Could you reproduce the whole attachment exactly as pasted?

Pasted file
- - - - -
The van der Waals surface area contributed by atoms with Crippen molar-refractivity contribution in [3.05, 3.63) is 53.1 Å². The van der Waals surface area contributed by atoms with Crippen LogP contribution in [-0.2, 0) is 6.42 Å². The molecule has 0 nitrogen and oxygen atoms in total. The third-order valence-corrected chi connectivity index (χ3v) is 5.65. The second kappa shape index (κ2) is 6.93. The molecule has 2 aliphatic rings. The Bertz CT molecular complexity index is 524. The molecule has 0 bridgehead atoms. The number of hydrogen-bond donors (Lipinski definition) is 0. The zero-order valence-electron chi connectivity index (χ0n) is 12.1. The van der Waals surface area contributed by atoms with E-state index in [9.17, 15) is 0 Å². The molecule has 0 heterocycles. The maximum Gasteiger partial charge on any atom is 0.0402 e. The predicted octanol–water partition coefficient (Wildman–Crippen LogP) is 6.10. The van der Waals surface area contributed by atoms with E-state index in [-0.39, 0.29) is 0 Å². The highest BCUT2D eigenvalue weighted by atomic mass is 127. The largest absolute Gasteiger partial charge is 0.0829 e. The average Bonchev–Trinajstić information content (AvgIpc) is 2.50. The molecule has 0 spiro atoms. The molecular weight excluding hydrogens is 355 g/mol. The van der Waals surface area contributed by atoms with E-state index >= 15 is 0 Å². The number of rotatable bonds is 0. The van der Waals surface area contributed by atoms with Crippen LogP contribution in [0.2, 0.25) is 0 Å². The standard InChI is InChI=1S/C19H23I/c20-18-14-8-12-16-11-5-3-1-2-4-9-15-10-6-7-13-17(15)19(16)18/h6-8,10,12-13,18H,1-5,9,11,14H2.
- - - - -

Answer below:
The van der Waals surface area contributed by atoms with Crippen molar-refractivity contribution in [3.05, 3.63) is 53.1 Å². The van der Waals surface area contributed by atoms with Crippen LogP contribution in [-0.2, 0) is 6.42 Å². The molecule has 0 nitrogen and oxygen atoms in total. The third-order valence-corrected chi connectivity index (χ3v) is 5.65. The second kappa shape index (κ2) is 6.93. The molecule has 2 aliphatic rings. The Bertz CT molecular complexity index is 524. The molecule has 0 bridgehead atoms. The number of hydrogen-bond donors (Lipinski definition) is 0. The zero-order valence-electron chi connectivity index (χ0n) is 12.1. The van der Waals surface area contributed by atoms with E-state index in [9.17, 15) is 0 Å². The molecule has 0 heterocycles. The maximum Gasteiger partial charge on any atom is 0.0402 e. The predicted octanol–water partition coefficient (Wildman–Crippen LogP) is 6.10. The van der Waals surface area contributed by atoms with E-state index in [-0.39, 0.29) is 0 Å². The highest BCUT2D eigenvalue weighted by atomic mass is 127. The largest absolute Gasteiger partial charge is 0.0829 e. The average Bonchev–Trinajstić information content (AvgIpc) is 2.50. The molecule has 0 spiro atoms. The molecular weight excluding hydrogens is 355 g/mol. The van der Waals surface area contributed by atoms with E-state index >= 15 is 0 Å². The number of rotatable bonds is 0. The van der Waals surface area contributed by atoms with Crippen LogP contribution in [0.2, 0.25) is 0 Å². The standard InChI is InChI=1S/C19H23I/c20-18-14-8-12-16-11-5-3-1-2-4-9-15-10-6-7-13-17(15)19(16)18/h6-8,10,12-13,18H,1-5,9,11,14H2.